China added 13 gigawatts (GW) of wind capacity in 2009, ahead of both Europe (10.5 GW) and the US (9.9 GW), the Global Wind Energy Council said Wednesday. The country’s overall wind power capacity now stands at 25 GW, yet wind power currently constitutes only 1% of total electrical consumption.
China’s recent accession to the Copenhagen Accords only encourages it to continue advancement of green energy at home, where it intends to develop 100 GW of wind power capacity by 2020. Domestic law dictates that renewable power should have priority access to the electrical grid, but lags in infrastructure developments have limited wind energy’s efficacy in reducing the China’s dependence on fossil fuels.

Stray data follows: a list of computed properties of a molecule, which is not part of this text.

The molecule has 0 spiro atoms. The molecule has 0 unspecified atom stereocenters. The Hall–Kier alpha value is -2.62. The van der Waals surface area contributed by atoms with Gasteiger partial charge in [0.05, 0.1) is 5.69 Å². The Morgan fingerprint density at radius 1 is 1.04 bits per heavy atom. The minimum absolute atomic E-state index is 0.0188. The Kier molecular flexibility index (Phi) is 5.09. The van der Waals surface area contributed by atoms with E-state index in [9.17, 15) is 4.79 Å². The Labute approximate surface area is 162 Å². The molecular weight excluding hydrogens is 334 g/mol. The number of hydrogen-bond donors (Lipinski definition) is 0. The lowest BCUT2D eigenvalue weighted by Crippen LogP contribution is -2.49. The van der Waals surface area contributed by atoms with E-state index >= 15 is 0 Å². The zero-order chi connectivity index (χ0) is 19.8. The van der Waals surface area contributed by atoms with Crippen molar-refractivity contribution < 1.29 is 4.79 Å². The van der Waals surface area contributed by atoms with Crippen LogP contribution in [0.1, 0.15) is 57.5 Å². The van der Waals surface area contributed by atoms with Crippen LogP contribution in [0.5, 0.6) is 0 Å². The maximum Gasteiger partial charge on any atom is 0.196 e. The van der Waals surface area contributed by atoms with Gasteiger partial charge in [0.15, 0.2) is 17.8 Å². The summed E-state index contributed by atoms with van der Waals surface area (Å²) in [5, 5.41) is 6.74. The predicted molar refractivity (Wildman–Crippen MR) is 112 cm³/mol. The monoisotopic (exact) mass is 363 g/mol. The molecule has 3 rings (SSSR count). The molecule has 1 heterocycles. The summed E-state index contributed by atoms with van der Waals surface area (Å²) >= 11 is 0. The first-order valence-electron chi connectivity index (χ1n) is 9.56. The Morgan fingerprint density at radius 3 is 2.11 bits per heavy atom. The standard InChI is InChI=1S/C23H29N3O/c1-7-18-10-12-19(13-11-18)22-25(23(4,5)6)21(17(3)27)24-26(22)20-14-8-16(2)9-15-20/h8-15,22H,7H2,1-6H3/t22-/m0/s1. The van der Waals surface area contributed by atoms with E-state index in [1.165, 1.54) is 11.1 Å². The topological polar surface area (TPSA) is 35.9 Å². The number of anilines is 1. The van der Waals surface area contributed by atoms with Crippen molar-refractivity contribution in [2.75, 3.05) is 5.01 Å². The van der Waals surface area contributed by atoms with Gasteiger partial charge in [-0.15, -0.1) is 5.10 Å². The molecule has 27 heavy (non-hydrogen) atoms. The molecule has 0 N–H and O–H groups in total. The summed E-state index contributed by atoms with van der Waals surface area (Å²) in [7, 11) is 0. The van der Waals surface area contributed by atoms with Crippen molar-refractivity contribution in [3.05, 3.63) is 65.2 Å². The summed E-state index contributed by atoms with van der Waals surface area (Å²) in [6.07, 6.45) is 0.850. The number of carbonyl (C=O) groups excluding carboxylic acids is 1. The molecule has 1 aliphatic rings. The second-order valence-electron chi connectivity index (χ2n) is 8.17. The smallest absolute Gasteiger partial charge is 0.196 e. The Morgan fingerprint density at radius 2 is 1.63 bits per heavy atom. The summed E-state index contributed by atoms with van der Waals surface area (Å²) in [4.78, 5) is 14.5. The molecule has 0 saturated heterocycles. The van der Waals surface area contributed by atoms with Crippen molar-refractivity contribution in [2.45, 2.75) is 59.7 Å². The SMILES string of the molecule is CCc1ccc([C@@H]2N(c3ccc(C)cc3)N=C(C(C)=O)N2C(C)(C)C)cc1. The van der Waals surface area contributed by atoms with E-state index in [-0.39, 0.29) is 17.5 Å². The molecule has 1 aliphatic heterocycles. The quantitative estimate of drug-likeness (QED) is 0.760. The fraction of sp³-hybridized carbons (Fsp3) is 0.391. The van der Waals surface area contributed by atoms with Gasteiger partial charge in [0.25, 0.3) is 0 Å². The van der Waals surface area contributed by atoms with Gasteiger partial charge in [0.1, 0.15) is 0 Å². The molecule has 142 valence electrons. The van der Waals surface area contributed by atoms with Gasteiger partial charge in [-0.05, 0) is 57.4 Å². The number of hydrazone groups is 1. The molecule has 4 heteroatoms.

The development of wind farms has proceeded ahead of schedule following government contract guarantees and subsidies. This provides an ample opportunity for domestic manufacturers and foreign technology developers to profit from state spending, even as the world becomes increasingly reliant upon Chinese-manufactured turbines.
Foreign firms such as General Electric have received contracts to supply Chinese wind energy developers, but the increased demand has proved especially beneficial for state-owned turbine manufacturers, who received tax rebates in 2009. While some efforts have been made to reduce government bias towards domestic players, the likes of Longyuan Power (0916.HK) stand to gain the most in China push for global alternative energy dominance.